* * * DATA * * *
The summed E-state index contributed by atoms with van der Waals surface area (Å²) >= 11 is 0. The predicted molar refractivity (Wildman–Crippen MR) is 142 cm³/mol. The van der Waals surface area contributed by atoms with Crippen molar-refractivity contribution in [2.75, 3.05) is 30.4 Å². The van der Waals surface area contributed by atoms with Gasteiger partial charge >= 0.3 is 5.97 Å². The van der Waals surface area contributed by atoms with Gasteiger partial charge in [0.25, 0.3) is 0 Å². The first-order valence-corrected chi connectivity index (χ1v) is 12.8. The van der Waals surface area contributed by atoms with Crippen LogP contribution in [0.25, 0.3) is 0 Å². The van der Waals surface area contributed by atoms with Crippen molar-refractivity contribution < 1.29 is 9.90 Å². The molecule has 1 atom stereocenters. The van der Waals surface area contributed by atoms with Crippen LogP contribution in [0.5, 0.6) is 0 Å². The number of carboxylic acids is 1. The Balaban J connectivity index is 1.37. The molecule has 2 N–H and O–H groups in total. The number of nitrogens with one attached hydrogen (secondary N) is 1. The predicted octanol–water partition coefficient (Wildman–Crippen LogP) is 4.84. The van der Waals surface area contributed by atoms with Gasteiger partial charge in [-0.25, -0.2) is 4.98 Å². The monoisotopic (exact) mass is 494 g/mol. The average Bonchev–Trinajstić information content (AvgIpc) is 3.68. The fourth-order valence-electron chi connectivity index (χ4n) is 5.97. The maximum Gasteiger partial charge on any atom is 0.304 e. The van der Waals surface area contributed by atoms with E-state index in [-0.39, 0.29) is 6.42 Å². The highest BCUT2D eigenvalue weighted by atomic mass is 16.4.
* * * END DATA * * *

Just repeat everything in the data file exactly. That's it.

The summed E-state index contributed by atoms with van der Waals surface area (Å²) >= 11 is 0. The predicted molar refractivity (Wildman–Crippen MR) is 142 cm³/mol. The van der Waals surface area contributed by atoms with Crippen molar-refractivity contribution in [2.75, 3.05) is 30.4 Å². The van der Waals surface area contributed by atoms with Gasteiger partial charge >= 0.3 is 5.97 Å². The van der Waals surface area contributed by atoms with Gasteiger partial charge in [0.25, 0.3) is 0 Å². The first-order valence-corrected chi connectivity index (χ1v) is 12.8. The van der Waals surface area contributed by atoms with Crippen LogP contribution in [0.25, 0.3) is 0 Å². The van der Waals surface area contributed by atoms with Crippen molar-refractivity contribution < 1.29 is 9.90 Å². The molecule has 1 atom stereocenters. The van der Waals surface area contributed by atoms with Crippen LogP contribution in [0.5, 0.6) is 0 Å². The number of carboxylic acids is 1. The Balaban J connectivity index is 1.37. The molecule has 2 N–H and O–H groups in total. The number of nitrogens with one attached hydrogen (secondary N) is 1. The predicted octanol–water partition coefficient (Wildman–Crippen LogP) is 4.84. The van der Waals surface area contributed by atoms with Gasteiger partial charge in [-0.25, -0.2) is 4.98 Å². The monoisotopic (exact) mass is 494 g/mol. The average Bonchev–Trinajstić information content (AvgIpc) is 3.68. The fourth-order valence-electron chi connectivity index (χ4n) is 5.97. The maximum Gasteiger partial charge on any atom is 0.304 e. The van der Waals surface area contributed by atoms with E-state index in [-0.39, 0.29) is 6.42 Å². The highest BCUT2D eigenvalue weighted by atomic mass is 16.4.